Cape Coast, Ghana
About a year ago I headed to Accra, Ghana to create content around (RED)'s ongoing efforts to fight HIV in Subsaharan Africa. This was one of many trips I had taken with my friends at (RED), but my first time traveling to the western part of Africa. At the tail end of the trip I had a couple of days to explore a little, and I headed to Cape Coast. Once there, I was able to tour a white castle that once was used as both a fortress and community, as well as a dungeon and trading port for human beings kidnapped on the continenet.
It was a haunting experience exploring these dark dungeons, some of which sat directly beneath a chapel, and hear about the horrdendous experiences these slaves endured.
After a somber tour, I made my way down the beach. The tour had put me in a somber mood, and the weather was dreary. But I found a vibrance in the local community. I helped a group of fisherman pull a giant fishing boat in, witness lound, raucous bartering over fresh catches, was spectator to a heated soccer match, and finally found rest under an awning at a beachside bar where I made a few friends and sip cold beers.
One of the men I made friends with was from Liberia. He had been abducted as a child soldier and spent some time as a youth living among other soldiers, being forced to commit atrocities far beyond his understanding. He eventually escaped, and made his way along the coast to Ghana and eventually to safety. He told me to turn on my iPhone recorder as he spoke, the waves crashing as bits of afternoon sun attempted to break through the gray soup above us (see below for a recording of his story).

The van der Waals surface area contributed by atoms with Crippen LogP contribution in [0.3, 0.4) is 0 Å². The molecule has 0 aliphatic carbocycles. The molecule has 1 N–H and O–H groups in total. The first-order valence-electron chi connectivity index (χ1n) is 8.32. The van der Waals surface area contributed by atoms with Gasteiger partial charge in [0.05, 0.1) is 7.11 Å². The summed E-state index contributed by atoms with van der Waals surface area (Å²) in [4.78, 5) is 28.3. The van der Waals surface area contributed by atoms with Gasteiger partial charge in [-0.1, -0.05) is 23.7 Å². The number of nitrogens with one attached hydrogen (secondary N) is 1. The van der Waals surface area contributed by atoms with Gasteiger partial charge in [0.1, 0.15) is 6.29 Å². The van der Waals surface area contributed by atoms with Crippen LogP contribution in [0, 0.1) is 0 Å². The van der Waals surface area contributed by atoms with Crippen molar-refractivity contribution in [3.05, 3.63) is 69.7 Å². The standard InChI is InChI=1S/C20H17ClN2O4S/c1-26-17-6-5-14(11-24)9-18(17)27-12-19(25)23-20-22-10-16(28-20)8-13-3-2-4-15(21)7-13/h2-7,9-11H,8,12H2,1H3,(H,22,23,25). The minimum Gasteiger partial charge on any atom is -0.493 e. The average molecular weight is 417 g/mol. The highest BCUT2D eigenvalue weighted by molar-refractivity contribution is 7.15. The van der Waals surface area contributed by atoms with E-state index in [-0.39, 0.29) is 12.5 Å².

Another of the crew of 4 or 5 that sat chatting with our toes in the sand, ordering cold beer after cold beer, was a young aspiring photographer. He photographed me, and I photographed him photographing me (you can see these two images if you go to the "hello" section on this journal).
These are scattered thoughts. But it was one of those unexpected travel days that gets soaked into a special part of the brain and stored far more vividly in the long-term memory bank. I can still remember how badly I had to pee after all those beers and long Africa-style stories! The sound of the surf as a group of boys attempted to bath their pitbull. That melancholic feeling you have when you're alone and experiencing some that feels at once mundane and profound, connecting with other humans that you may never see again, experiencing your own worldview widening ever-so-slightly. The joy of pure human interaction, a feeling of being part of a global fabric. Some large celestial body, illumunied with bits of hope, eclipsing the darkness of a shattered world.